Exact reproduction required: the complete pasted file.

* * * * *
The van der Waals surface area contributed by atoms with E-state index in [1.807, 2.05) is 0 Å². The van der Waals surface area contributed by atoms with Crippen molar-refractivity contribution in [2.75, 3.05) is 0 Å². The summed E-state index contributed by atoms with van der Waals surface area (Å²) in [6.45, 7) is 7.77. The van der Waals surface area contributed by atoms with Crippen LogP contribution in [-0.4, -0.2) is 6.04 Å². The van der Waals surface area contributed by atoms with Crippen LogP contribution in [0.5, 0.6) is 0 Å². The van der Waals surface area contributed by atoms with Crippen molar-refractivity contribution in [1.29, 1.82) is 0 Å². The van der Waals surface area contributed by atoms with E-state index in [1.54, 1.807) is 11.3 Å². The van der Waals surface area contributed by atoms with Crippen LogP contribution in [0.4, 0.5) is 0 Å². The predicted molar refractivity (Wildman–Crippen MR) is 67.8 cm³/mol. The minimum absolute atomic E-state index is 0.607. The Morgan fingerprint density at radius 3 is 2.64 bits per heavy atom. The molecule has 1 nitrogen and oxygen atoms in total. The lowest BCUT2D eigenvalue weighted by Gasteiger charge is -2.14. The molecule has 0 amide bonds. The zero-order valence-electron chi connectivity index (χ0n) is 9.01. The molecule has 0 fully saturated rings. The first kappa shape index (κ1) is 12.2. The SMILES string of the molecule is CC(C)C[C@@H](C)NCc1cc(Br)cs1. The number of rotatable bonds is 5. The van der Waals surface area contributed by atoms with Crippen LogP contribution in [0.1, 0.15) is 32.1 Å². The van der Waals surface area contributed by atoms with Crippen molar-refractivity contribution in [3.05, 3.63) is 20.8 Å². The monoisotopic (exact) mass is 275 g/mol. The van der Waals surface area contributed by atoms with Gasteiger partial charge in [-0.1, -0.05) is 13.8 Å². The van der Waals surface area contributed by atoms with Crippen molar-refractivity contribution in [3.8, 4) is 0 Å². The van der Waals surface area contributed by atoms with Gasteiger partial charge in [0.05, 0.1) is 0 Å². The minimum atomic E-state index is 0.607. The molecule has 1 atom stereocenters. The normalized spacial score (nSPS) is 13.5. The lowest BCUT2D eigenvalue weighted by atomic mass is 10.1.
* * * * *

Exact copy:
The van der Waals surface area contributed by atoms with E-state index in [1.807, 2.05) is 0 Å². The van der Waals surface area contributed by atoms with Crippen molar-refractivity contribution in [2.75, 3.05) is 0 Å². The summed E-state index contributed by atoms with van der Waals surface area (Å²) in [6.45, 7) is 7.77. The van der Waals surface area contributed by atoms with Crippen LogP contribution in [-0.4, -0.2) is 6.04 Å². The van der Waals surface area contributed by atoms with Crippen LogP contribution in [0.5, 0.6) is 0 Å². The van der Waals surface area contributed by atoms with Crippen molar-refractivity contribution in [1.29, 1.82) is 0 Å². The van der Waals surface area contributed by atoms with E-state index in [1.54, 1.807) is 11.3 Å². The van der Waals surface area contributed by atoms with Crippen LogP contribution in [0.4, 0.5) is 0 Å². The predicted molar refractivity (Wildman–Crippen MR) is 67.8 cm³/mol. The minimum absolute atomic E-state index is 0.607. The Morgan fingerprint density at radius 3 is 2.64 bits per heavy atom. The molecule has 1 nitrogen and oxygen atoms in total. The lowest BCUT2D eigenvalue weighted by Gasteiger charge is -2.14. The molecule has 0 amide bonds. The zero-order valence-electron chi connectivity index (χ0n) is 9.01. The molecule has 0 fully saturated rings. The first kappa shape index (κ1) is 12.2. The SMILES string of the molecule is CC(C)C[C@@H](C)NCc1cc(Br)cs1. The number of rotatable bonds is 5. The van der Waals surface area contributed by atoms with Crippen LogP contribution in [0.1, 0.15) is 32.1 Å². The van der Waals surface area contributed by atoms with Crippen molar-refractivity contribution in [3.05, 3.63) is 20.8 Å². The monoisotopic (exact) mass is 275 g/mol. The van der Waals surface area contributed by atoms with Gasteiger partial charge in [-0.1, -0.05) is 13.8 Å². The van der Waals surface area contributed by atoms with Crippen molar-refractivity contribution in [3.8, 4) is 0 Å². The van der Waals surface area contributed by atoms with Gasteiger partial charge in [0.05, 0.1) is 0 Å². The minimum atomic E-state index is 0.607. The molecule has 1 atom stereocenters. The normalized spacial score (nSPS) is 13.5. The lowest BCUT2D eigenvalue weighted by atomic mass is 10.1.